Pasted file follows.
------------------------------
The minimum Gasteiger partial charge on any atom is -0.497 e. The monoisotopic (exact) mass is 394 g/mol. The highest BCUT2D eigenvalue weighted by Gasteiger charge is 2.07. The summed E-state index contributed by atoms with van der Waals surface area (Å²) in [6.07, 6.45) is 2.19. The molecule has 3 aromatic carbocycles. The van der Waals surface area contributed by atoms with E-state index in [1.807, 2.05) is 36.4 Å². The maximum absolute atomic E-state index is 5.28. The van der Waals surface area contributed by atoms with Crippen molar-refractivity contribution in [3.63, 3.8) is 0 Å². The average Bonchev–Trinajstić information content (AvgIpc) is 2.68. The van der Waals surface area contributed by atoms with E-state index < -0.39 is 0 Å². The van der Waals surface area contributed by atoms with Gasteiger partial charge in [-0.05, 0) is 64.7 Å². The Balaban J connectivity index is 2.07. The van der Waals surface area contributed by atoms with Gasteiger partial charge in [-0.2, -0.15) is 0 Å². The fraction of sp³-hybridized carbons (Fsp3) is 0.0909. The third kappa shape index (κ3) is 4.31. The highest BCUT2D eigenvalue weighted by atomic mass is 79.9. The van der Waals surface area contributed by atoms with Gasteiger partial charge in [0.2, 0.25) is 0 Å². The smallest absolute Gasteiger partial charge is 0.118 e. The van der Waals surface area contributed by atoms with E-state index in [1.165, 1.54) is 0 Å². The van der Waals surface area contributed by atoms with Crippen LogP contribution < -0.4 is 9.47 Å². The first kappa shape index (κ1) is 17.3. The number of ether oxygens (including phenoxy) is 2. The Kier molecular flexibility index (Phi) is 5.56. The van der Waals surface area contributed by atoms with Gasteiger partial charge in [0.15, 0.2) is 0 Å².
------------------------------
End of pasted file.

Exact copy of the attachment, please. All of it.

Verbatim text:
The minimum Gasteiger partial charge on any atom is -0.497 e. The monoisotopic (exact) mass is 394 g/mol. The highest BCUT2D eigenvalue weighted by Gasteiger charge is 2.07. The summed E-state index contributed by atoms with van der Waals surface area (Å²) in [6.07, 6.45) is 2.19. The molecule has 3 aromatic carbocycles. The van der Waals surface area contributed by atoms with E-state index in [1.807, 2.05) is 36.4 Å². The maximum absolute atomic E-state index is 5.28. The van der Waals surface area contributed by atoms with Crippen molar-refractivity contribution in [3.63, 3.8) is 0 Å². The average Bonchev–Trinajstić information content (AvgIpc) is 2.68. The van der Waals surface area contributed by atoms with E-state index < -0.39 is 0 Å². The van der Waals surface area contributed by atoms with Gasteiger partial charge in [-0.05, 0) is 64.7 Å². The Balaban J connectivity index is 2.07. The van der Waals surface area contributed by atoms with Gasteiger partial charge in [-0.2, -0.15) is 0 Å². The fraction of sp³-hybridized carbons (Fsp3) is 0.0909. The third kappa shape index (κ3) is 4.31. The highest BCUT2D eigenvalue weighted by atomic mass is 79.9. The van der Waals surface area contributed by atoms with Gasteiger partial charge in [0.2, 0.25) is 0 Å². The smallest absolute Gasteiger partial charge is 0.118 e. The van der Waals surface area contributed by atoms with E-state index in [1.165, 1.54) is 0 Å². The van der Waals surface area contributed by atoms with Crippen LogP contribution < -0.4 is 9.47 Å². The first kappa shape index (κ1) is 17.3. The number of ether oxygens (including phenoxy) is 2. The Kier molecular flexibility index (Phi) is 5.56. The van der Waals surface area contributed by atoms with Gasteiger partial charge in [0.15, 0.2) is 0 Å².